In 2012, Bolton Wanderers midfielder Fabrice Muamba suffered a cardiac arrest during a Premier League match at Tottenham Hotspur.
It was a moment that changed his life forever.
Although the incident forced Muamba's retirement from playing, it wasn’t going to stop him being involved in the world of football.
And he is using his second chance at life to encourage players to get involved in their club's community work as part of his role as delegate liaison with the Professional Footballers' Association.
What does your role entail?
I want to build a bridge between current and former players and show the important role that we play in the community. We can share the valuable lessons we've learned as players and hopefully that can build a better community for the football club.
As somebody who came to the country with hardly any qualifications, I always share my story to inspire the younger generations that there is more to life than just kicking a ball.
It's something that I take very seriously, I want to help as much as I can.
Why is that bridge between players, club and the community so important?
It's vital that fans and young people see and have a positive image of players. It's about making sure that you are accessible, that you have a positive impact in society.
We can see what Marcus Rashford means to Man Utd, what Trent Alexander-Arnold is to Liverpool. You see players playing different roles in their career in terms of helping society.
Society needs us more than ever. We live in a society where young people need to be inspired by a positive image and if we can get more players to be involved in different projects, it's massive.
Was community work important to you when you were a player?
During the course of my career, especially at Bolton, I did a lot of club visits.
When you start going to different schools, you see how important it is for players to engage with young people and to show that we're just normal people. You start to appreciate what that means.
What is your background?
I came to England from the Congo in 1999. I was never taught English and I only spoke in French.
The language issue was the biggest barrier for me. At school I had my French dictionary next to my books. Every time a teacher would say a word, I would try to find out what it meant.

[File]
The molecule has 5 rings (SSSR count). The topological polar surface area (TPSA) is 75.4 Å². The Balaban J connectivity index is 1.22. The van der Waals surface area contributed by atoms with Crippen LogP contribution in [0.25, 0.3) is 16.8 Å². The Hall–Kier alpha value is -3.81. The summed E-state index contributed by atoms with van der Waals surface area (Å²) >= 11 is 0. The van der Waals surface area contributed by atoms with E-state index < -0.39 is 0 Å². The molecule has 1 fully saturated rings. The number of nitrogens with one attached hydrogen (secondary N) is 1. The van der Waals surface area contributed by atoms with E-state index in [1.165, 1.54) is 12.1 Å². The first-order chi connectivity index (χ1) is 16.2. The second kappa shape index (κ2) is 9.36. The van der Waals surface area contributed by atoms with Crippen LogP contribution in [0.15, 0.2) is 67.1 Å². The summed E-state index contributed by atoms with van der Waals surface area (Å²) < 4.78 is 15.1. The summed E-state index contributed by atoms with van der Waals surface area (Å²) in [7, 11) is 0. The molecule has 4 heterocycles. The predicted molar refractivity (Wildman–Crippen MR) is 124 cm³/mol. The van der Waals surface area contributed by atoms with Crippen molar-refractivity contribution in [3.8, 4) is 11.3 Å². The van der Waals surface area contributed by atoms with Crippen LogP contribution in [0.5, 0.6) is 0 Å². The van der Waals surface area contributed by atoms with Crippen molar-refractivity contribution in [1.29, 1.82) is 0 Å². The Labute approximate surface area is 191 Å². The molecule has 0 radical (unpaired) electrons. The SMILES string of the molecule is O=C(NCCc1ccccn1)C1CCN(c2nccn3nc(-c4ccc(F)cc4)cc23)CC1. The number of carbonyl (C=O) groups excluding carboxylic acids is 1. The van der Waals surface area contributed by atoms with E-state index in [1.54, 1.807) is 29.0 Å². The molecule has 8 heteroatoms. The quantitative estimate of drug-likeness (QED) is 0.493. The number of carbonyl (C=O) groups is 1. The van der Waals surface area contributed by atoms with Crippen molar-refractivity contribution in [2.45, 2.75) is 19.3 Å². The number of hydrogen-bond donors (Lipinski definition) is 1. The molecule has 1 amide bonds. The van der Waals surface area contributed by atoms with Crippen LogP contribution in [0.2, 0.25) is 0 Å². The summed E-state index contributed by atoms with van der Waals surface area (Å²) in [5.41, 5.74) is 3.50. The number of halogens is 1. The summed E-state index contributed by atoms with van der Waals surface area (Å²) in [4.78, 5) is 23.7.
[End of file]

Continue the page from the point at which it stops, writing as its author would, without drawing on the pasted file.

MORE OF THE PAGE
I was known as the tall African boy and my friends would always get me to play but I never felt like I would get into Academy football. I was fortunate that football gave me an opportunity to play at the highest level.
How did the cardiac arrest in 2012 shape you?
My career ended because of the accident but I was fortunate that I had the best medical staff I could wish for. There are many people who go through the same circumstances but the outcome is completely different.
It took me about three years to get my head around the whole accident. I was in shock. I saw a specialist in Belgium who explained exactly happened to me.
He said, "For you to still be here is incredible. To be out for 79 minutes without oxygen, that's a long time. You should have brain damage."
I always see the positives in a situation. I'm not upset that I stopped playing because I feel like I fulfilled the dream and life goes on.
Why do you feel so passionate about this work?
During my journey, a lot of people went out of their way to help me, so I feel it's only right that I do the same.
When I had my accident, I think I had four boxes of letters and people went out of their way to wish me well. I think in return, the least I can do is something for the community.
You go out there and show that you care because those people didn't have to do that for me.
What does the partnership between the Premier League and the PFA mean to you?
It's a project that will have a huge legacy and impact on society.
We now need more high-profile names to be involved as much as they can. The perception is that players don’t care but that’s not the case.
Being a part of a community event shows that you are more than a footballer.
They will love it. Imagine going to school and someone like Marcus Rashford is there reading a book to the class? It's something the children will never forget.
Now imagine if we had a Marcus Rashford in every club, showing that interest, it's a success for everyone. The impact would be mind-blowing.
Fabrice was talking at the Premier League and Professional Footballers' Association Community Fund annual conference in July 2023. Administered through the Premier League Charitable Fund, the fund helps football clubs to tackle inequality and respond to local challenges, supporting people and their communities to be more inclusive.